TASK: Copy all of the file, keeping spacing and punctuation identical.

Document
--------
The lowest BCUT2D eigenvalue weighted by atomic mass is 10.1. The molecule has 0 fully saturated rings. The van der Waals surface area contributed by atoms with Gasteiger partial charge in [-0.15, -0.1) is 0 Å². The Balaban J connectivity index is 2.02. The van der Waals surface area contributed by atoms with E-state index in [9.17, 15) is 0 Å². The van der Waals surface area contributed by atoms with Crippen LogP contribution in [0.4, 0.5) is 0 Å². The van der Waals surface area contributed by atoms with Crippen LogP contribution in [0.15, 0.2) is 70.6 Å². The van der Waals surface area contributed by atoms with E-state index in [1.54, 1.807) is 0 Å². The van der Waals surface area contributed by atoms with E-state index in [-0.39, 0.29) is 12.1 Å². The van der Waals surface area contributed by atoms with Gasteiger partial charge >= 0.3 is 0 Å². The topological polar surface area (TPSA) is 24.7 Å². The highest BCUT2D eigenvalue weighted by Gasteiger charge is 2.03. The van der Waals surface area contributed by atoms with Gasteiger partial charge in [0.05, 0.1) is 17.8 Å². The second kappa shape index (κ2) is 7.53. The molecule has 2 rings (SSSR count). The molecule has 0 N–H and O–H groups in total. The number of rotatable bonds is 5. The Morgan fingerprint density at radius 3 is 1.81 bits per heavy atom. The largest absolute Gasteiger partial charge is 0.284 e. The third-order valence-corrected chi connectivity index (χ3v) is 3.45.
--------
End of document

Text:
The lowest BCUT2D eigenvalue weighted by atomic mass is 10.1. The molecule has 0 fully saturated rings. The van der Waals surface area contributed by atoms with Gasteiger partial charge in [-0.15, -0.1) is 0 Å². The Balaban J connectivity index is 2.02. The van der Waals surface area contributed by atoms with E-state index in [9.17, 15) is 0 Å². The van der Waals surface area contributed by atoms with Crippen LogP contribution in [0.4, 0.5) is 0 Å². The van der Waals surface area contributed by atoms with Crippen LogP contribution in [0.15, 0.2) is 70.6 Å². The van der Waals surface area contributed by atoms with E-state index in [1.54, 1.807) is 0 Å². The van der Waals surface area contributed by atoms with E-state index in [-0.39, 0.29) is 12.1 Å². The van der Waals surface area contributed by atoms with Gasteiger partial charge >= 0.3 is 0 Å². The topological polar surface area (TPSA) is 24.7 Å². The highest BCUT2D eigenvalue weighted by Gasteiger charge is 2.03. The van der Waals surface area contributed by atoms with Gasteiger partial charge in [0.05, 0.1) is 17.8 Å². The second kappa shape index (κ2) is 7.53. The molecule has 2 rings (SSSR count). The molecule has 0 N–H and O–H groups in total. The number of rotatable bonds is 5. The Morgan fingerprint density at radius 3 is 1.81 bits per heavy atom. The largest absolute Gasteiger partial charge is 0.284 e. The third-order valence-corrected chi connectivity index (χ3v) is 3.45.